A while back I wrote the blog post, What Gets Measured, Gets Managed. In the post I made the point that at the basic level, we as counselors, parents and teachers, should be measuring if our help is having a positive impact.
I call it FID, for Frequency, Duration and Intensity and still believe FID is a good, but basic, indicator for emotional or behavioral change. FID is simple to explain, simple to remember and simple to track.
But what FID does not offer is a constant reminder to stop your busy life, deeply contemplate and measure how well you are doing in treatment and take a snapshot of this measurement for later analysis and discussion. And that, no matter how motivated someone is to make changes in their lives, is the most difficult part of therapy.
But now we have Mentegram and I believe it’s the future of therapy. Founders Igor Holas and Milan Steskal have created what they call “a HIPAA compliant service for patient engagement and remote monitoring.”
Mentegram helps care providers improve clinical outcomes using:
- Clinical Dashboard
- Patient App
- Treatment Plans
- Patient Reminders
- Active Monitoring
- Software Integrations
This past summer I signed up for a therapist’s account for Mentegram and went through a brief online tutorial with Dennis Meneghini. Once Dennis loaded Mentegram’s dashboard I was hooked. Before me sat an elegant, yet simple progress chart showing me how a sample client had felt over the last week.
I immediately began running through scenarios in which this would be beneficial in counseling.
Imagine I’m seeing someone named Mike. I haven’t seen Mike for two weeks but I get to take a quick look at these charts for the past two weeks right before sitting down with him. I now get a snapshot of how he has been functioning.
Or imagine being prompted when Mike logs concerning scores for one or two days in a row, and being able to reach out to him to make sure he’s doing okay. Or to reach out and prevent the situation from escalating. Imagine…prevention in the mental health field. Imagine!
Therapy is tough because our memories are short. Often times therapists hear, “Everything’s alright, I guess.” But in reality there may have been a bad string of days a week prior. Mentegram allows both Mike and I to be on the same page when he walks through my door.
Also, when do Mike and I really know when it is time to discharge. “Reduction of symptoms”? Sure, that works, but I would feel much more confident after seeing data from Mike’s Mentegram that confirms progress. Then I can make an informed decision based upon a consistent pattern of progress.
And not only does Mentegram allow me to track progress, it also assists clients in remembering to submit their daily journal.
Since the majority of us have phones on us at all times, Mentegram also comes as an app for iPhones and Android devices. This allows the client to be reminded on a daily basis, at a time of day that works best for them. The reminder is fully customizable and can be set up for each questionnaire you create for the client.
For example, if you are helping someone track morning mood, you can set up a questionnaire reminder for 8:30 AM. And if you are helping them track anxiety after a work day, you can remind them at 6:15 PM. You can customize to the client’s life.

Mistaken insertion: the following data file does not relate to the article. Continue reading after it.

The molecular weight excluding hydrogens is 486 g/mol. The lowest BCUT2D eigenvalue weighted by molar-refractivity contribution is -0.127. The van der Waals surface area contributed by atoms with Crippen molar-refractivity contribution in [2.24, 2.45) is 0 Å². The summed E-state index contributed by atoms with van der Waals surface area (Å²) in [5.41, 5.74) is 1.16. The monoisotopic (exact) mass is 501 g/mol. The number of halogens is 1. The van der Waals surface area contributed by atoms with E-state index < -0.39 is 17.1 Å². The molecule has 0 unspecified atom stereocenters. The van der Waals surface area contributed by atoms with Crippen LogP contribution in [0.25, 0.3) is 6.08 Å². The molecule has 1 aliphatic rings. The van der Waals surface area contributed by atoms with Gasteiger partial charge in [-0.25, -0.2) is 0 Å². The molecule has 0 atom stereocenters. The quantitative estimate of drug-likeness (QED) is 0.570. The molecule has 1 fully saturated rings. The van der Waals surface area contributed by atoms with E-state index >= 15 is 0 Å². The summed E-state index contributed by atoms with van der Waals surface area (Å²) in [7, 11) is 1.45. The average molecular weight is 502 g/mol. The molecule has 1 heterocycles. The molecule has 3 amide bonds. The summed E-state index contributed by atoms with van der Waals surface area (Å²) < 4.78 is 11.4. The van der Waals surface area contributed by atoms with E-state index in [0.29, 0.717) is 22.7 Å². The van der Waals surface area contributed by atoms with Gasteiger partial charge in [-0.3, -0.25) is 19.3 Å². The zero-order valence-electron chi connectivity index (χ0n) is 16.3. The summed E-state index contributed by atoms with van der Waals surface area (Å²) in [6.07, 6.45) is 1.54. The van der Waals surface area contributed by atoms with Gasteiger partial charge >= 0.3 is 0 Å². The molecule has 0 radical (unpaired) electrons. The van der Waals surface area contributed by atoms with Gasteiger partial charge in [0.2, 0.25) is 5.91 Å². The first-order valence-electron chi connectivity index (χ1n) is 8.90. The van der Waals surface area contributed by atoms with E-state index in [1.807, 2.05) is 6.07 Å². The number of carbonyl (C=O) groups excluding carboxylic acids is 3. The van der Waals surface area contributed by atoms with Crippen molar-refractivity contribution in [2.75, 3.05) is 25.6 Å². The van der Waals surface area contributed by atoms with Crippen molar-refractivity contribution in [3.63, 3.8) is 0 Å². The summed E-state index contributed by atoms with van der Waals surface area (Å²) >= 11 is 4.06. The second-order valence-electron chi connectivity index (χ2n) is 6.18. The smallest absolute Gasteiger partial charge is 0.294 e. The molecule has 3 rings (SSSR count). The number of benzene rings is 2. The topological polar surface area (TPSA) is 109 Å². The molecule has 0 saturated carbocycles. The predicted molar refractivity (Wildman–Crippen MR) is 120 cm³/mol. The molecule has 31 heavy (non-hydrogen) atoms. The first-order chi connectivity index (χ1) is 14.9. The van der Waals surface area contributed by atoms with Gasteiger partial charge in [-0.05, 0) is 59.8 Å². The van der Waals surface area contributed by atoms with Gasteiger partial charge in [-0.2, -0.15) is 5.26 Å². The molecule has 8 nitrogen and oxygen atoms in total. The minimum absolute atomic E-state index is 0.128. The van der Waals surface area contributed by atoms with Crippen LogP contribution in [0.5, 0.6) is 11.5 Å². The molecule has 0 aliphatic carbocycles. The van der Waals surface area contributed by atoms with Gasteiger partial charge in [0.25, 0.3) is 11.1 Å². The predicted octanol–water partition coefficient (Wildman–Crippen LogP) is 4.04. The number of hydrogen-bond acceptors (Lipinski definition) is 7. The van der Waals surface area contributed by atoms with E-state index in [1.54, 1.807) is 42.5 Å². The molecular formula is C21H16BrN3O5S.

Mentegram also allows you to fully customize the questionnaire for each client. While they have some standard questionnaires, I’ve found the more detailed I make the questions, the more excited people become to use the tool.
Since I work with teens in my practice, I also have customized Mentegram to ask their parents to rate their day, complete with customized questionnaires for them. That way I’m getting both perspectives on a daily basis.
To get an idea of what the Mentegram app looks like on the client side, here are some screen shots:
The idea of therapists using homework with clients to track progress is not new. But the old way of completing homework was dependent on the client remembering, which seems easy, but as you can imagine, is quiet difficult to do on a daily basis. Mentegram on your phone, sending you a reminder removes this barrier.
Like anything online, privacy is a big issue. Mentegram is HIPAA compliant and clients will, of course, have to agree to use it. On top of that, I never put in any identifiable information about the client. Mentegram never asks for the diagnosis and I use first names only.
As you can tell, I love using Mentegram as it is a fantastic tool for therapists. For a private practitioner like myself, it costs me $40 a month, which is a very small price to pay for the benefits everyone I work with gets from using the service.
Admittedly, one thing I would change about the service is the pricing options. Currently they have three tiers of pricing. Standard, the one I use is $39 and Professional is $59 a month. Standard allows the tracking of 10 clients, while Professional allows the tracking of 100 clients.
For a full private practice, I would never need to be simultaneously tracking 100 clients, but I’ve already outgrown the 10 client limit. If they would bump up the Standard to 20 clients I’d have absolutely zero gripes about the service.
Mentegram has been truly amazing. If you’re a therapist make sure to check it out and ask them any questions you might have. I’ve found the customer service to be excellent by either sending e-mails or even simply tweeting either the founders or Dennis.
If you’re a therapist already using Mentegram, I’d love to hear your thoughts on it. Feel free to reach out to me on Twitter at @JonFilitti.